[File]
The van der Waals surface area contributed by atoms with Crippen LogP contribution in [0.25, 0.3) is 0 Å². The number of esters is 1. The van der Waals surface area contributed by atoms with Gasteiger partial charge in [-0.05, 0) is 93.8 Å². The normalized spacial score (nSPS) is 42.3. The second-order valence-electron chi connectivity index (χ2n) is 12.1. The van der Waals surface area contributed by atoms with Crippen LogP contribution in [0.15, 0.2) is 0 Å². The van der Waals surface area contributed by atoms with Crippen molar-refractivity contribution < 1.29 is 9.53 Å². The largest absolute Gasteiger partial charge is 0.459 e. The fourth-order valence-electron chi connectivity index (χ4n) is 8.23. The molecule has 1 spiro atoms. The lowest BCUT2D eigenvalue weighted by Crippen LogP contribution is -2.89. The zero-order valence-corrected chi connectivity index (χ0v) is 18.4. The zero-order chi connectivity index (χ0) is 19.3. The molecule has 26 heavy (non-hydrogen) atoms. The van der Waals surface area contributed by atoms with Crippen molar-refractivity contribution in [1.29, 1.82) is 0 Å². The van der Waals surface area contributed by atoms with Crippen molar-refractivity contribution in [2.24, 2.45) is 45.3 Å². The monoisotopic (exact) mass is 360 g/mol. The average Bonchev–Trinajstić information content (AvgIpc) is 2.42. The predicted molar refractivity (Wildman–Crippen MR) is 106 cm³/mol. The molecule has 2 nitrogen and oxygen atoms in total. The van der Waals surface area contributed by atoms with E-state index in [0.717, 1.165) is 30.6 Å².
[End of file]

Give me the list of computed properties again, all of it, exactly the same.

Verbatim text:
The van der Waals surface area contributed by atoms with Crippen LogP contribution in [0.25, 0.3) is 0 Å². The number of esters is 1. The van der Waals surface area contributed by atoms with Gasteiger partial charge in [-0.05, 0) is 93.8 Å². The normalized spacial score (nSPS) is 42.3. The second-order valence-electron chi connectivity index (χ2n) is 12.1. The van der Waals surface area contributed by atoms with Crippen LogP contribution in [0.15, 0.2) is 0 Å². The van der Waals surface area contributed by atoms with Crippen molar-refractivity contribution < 1.29 is 9.53 Å². The largest absolute Gasteiger partial charge is 0.459 e. The fourth-order valence-electron chi connectivity index (χ4n) is 8.23. The molecule has 1 spiro atoms. The lowest BCUT2D eigenvalue weighted by Crippen LogP contribution is -2.89. The zero-order valence-corrected chi connectivity index (χ0v) is 18.4. The zero-order chi connectivity index (χ0) is 19.3. The molecule has 26 heavy (non-hydrogen) atoms. The van der Waals surface area contributed by atoms with Crippen molar-refractivity contribution in [1.29, 1.82) is 0 Å². The van der Waals surface area contributed by atoms with Crippen molar-refractivity contribution in [2.24, 2.45) is 45.3 Å². The monoisotopic (exact) mass is 360 g/mol. The average Bonchev–Trinajstić information content (AvgIpc) is 2.42. The predicted molar refractivity (Wildman–Crippen MR) is 106 cm³/mol. The molecule has 2 nitrogen and oxygen atoms in total. The van der Waals surface area contributed by atoms with E-state index in [0.717, 1.165) is 30.6 Å².